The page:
Because lacrosse is still a club sport in many school districts outside of the east coast, it's a perfect sport for beginners of all ages. Unlike men's lacrosse, women's lacrosse requires minimal gear since it's non-contact sport (although stick-checking is allowed). To get started, you'll need to purchase a stick, mouthguard, protective eye-wear, cleats, and ball.
The stick is the most important piece of equipment you'll need to pick up. Since you never touch the ball with your hands, the stick will be an extension of your body. You'll want to understand the different stick materials, parts, and variations so that you can find one that feels most comfortable and works for your position on the field.
Even if you decide to click here for more info or buy your stick online, you'll want to go into the store so that you can find which material and width feels most comfortable in your hands. Length doesn't matter as much because you can always cut down a stick to your desired height.
A lighter-weight shaft is great if you are a center or midfield player and need to run constantly up and down the field. If you play defense or other heavy-stick checking positions, you may want a heavier weight that can take the abuse.
Common materials for shafts include aluminum, composite, and titanium. While they aren't the strongest material, aluminum shafts are great for beginners because of their affordability. As you advance, you may want to invest in a composite or titanium shaft.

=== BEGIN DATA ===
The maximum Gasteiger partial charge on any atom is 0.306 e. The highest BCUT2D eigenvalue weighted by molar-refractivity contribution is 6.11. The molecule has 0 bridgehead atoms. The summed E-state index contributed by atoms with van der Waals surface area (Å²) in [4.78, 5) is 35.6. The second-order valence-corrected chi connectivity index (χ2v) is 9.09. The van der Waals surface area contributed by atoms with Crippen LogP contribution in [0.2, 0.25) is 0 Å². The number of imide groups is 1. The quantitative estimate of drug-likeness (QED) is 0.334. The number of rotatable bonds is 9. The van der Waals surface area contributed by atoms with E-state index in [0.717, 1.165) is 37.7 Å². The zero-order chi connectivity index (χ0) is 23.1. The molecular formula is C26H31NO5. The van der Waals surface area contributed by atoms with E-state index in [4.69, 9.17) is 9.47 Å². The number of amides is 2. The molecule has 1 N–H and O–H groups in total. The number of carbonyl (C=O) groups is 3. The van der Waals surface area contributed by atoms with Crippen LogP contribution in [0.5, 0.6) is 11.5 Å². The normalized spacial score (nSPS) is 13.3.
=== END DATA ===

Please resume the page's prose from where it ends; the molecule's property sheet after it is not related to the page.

To get a good feel for a stick, try cradling it in the store. While one stick may be considered more suitable for a beginner or easier to handle, you really should channel the "wand chooses the wizard" feeling and go with one that feels right in your hands.
The good news is that most heads can be unscrewed and changed out, so you can mix and match heads and sticks to find an ideal fit. If you find an inexpensive, beginner stick, and love the head, you can move the head over to an advanced stick later on.
The lacrosse head actually comes into contact with the ball and can make differences in your shooting accuracy, velocity, and checking. The head is also made of different parts like the sidewalls, pocket, and scoop.
For beginners, you'll want to go with a head that has fairly flexible, lightweight sidewalls. As you run to pick up the ball, these heads will be kinder with their give. And since beginner lacrosse has more ground balls than passes in the air, you'll need all the help you can get to pick up grounders quickly. But if your coach wants you to play on low defense, you may want to opt for a less flexible head so that you can make strong checks.
Unfortunately, unlike men's lacrosse, the pockets (meshed rope on the head) on women's lacrosse sticks are much more shallow. This can be especially frustrating for beginner's since the ball will have a tendency to fall out. Advanced players may want to string their own pockets, but the stick you buy should already have a pre-strung pocket. Go for a pocket that's wider. While shooting may not be as accurate with a wide pocket, they make catching much easier.
Like the pocket, the scoop (top portion of the head) should be wide. Make sure the scoop is flat or less-curved so that you can pick up ground balls more easily. As you advance, you may want a scoop with more curve so you have more power in your shots.
If you keep these different components in mind, you're sure to find the perfect beginner's stick.